The First Novel

I wrote a first novel. I spent years on it, and, when it came out, it was just a book. I had worried about its cover, but it was just a cover. When I went into a bookstore, I saw it was just a book among many others, or it wasn’t even there. Its dwarfed presence or absence made me think: Why add another book, I haven’t even read all the books here? Or, narcissistically: Why publish a book if even I can’t find it? When it was reviewed, the reviews were just words, often the wrong words. I spent months in bed, overwhelmed by my naïveté and folly. All my suppressed hopes acted like a tsunami and reduced me to nothing; my wishes were too big for any book, especially a first book. Later, I discovered it was the book that readers knew, if they knew any of mine, and no others. It was also the book whose existence made me realize that writing before publication was sweeter. Then I could think about my work the way I wanted: It didn’t exist for others, and nothing about it could be disputed, including its presence. 

Write your first novel, put everything you know and don’t know into it, and stow it in the back of a drawer. Do this with your agent’s cooperation. Ask her or him to spread the word in the industry that your first novel is explosive, revealing, scandalous, so brilliantly written that you are the new Pynchon, Morrison, Austen, Beckett, Joyce, Woolf, Burroughs. You have created—no, invented—an entirely new novel, whose time has not yet come; it cannot be exposed to the public. Instead, the manuscript on offer is your second novel, which is even better, as it is more mature.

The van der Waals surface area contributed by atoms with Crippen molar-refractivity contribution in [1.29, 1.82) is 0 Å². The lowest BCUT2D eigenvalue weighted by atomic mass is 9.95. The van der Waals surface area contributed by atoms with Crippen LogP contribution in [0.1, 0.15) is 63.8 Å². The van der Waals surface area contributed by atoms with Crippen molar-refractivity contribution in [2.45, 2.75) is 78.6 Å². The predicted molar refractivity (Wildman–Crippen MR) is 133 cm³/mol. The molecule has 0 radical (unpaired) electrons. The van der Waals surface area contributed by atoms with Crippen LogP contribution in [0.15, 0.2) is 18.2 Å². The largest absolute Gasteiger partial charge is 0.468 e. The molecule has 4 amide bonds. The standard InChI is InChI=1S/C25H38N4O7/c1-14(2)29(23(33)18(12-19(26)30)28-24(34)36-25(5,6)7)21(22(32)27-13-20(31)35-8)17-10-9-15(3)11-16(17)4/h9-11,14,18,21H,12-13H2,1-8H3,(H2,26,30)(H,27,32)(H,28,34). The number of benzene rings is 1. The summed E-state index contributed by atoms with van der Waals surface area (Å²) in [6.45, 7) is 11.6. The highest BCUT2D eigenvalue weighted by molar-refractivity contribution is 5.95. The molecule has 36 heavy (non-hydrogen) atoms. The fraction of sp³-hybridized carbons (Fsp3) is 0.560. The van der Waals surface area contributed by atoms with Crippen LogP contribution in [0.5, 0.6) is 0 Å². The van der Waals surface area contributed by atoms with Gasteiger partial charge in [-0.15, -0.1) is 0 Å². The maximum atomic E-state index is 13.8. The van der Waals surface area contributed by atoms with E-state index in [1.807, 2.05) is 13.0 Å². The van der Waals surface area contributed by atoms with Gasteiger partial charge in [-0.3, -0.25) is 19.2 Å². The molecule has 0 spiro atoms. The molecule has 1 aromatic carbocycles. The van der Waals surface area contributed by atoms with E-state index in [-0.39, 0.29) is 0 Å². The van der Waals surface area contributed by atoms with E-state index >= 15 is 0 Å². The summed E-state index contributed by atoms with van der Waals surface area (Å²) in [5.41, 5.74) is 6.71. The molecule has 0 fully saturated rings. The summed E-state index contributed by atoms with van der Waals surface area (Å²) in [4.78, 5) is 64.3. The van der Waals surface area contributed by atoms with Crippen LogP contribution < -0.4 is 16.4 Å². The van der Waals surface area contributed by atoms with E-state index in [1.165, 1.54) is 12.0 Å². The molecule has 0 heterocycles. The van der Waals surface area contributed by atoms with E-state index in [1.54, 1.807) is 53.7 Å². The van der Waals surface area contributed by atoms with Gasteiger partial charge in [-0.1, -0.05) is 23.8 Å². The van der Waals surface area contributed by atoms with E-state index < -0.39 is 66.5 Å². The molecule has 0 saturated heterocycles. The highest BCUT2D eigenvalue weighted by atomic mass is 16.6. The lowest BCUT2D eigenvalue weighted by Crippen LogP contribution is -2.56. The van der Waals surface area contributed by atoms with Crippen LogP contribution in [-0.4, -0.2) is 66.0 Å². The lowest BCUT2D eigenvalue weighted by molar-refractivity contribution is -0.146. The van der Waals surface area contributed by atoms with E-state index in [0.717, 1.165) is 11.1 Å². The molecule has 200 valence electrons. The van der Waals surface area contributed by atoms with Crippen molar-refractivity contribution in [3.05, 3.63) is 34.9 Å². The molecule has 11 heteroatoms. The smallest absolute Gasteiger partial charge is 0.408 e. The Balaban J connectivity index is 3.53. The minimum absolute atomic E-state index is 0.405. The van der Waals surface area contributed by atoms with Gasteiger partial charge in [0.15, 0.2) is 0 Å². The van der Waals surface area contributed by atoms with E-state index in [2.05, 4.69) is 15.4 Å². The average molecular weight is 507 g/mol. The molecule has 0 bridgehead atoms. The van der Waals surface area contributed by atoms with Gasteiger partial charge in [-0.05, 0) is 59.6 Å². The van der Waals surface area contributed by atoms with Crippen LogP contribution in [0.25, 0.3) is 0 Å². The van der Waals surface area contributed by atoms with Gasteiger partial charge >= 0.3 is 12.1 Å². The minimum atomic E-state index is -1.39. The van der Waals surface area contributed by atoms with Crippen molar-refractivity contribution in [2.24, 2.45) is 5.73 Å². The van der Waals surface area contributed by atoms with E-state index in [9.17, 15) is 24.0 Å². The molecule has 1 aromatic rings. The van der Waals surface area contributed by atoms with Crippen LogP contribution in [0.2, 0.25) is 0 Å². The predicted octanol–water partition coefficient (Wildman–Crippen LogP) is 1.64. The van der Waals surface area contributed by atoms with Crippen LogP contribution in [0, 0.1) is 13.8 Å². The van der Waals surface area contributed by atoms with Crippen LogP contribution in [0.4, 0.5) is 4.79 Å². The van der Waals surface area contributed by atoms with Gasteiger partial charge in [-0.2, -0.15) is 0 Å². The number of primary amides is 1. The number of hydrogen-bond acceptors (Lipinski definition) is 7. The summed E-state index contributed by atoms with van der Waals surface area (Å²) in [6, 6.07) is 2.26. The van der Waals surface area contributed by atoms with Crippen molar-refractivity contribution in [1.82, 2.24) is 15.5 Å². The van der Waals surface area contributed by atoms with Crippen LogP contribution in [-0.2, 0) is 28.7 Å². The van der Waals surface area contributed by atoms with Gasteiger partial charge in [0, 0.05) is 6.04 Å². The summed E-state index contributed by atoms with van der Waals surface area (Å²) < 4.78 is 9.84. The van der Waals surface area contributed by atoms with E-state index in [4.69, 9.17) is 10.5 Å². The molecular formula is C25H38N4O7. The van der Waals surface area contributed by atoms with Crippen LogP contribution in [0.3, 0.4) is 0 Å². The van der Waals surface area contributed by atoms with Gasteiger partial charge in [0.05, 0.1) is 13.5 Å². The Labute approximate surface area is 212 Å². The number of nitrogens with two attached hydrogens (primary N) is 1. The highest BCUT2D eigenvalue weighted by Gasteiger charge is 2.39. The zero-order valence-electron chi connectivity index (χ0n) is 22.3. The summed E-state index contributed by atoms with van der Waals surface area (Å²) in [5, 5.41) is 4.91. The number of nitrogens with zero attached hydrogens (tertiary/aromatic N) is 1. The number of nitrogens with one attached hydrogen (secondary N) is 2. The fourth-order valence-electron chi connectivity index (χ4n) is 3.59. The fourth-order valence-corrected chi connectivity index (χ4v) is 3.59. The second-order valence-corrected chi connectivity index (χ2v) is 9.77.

Your second novel is not roman à clef or a bildungsroman, not thinly disguised or outright autobiography. It is not based on your terrible past, whose egregious trials mock the reality of childhood innocence. The protagonist is not you. If the secondary characters appear to be you, they are cleverly achieved. The reader will not look for you, the author. You have skipped all the troubles of the first novel by presenting your second, first. Let others wonder about the first. Someday, you suggest, you may allow it to be published. But only after everyone, including you, has died.

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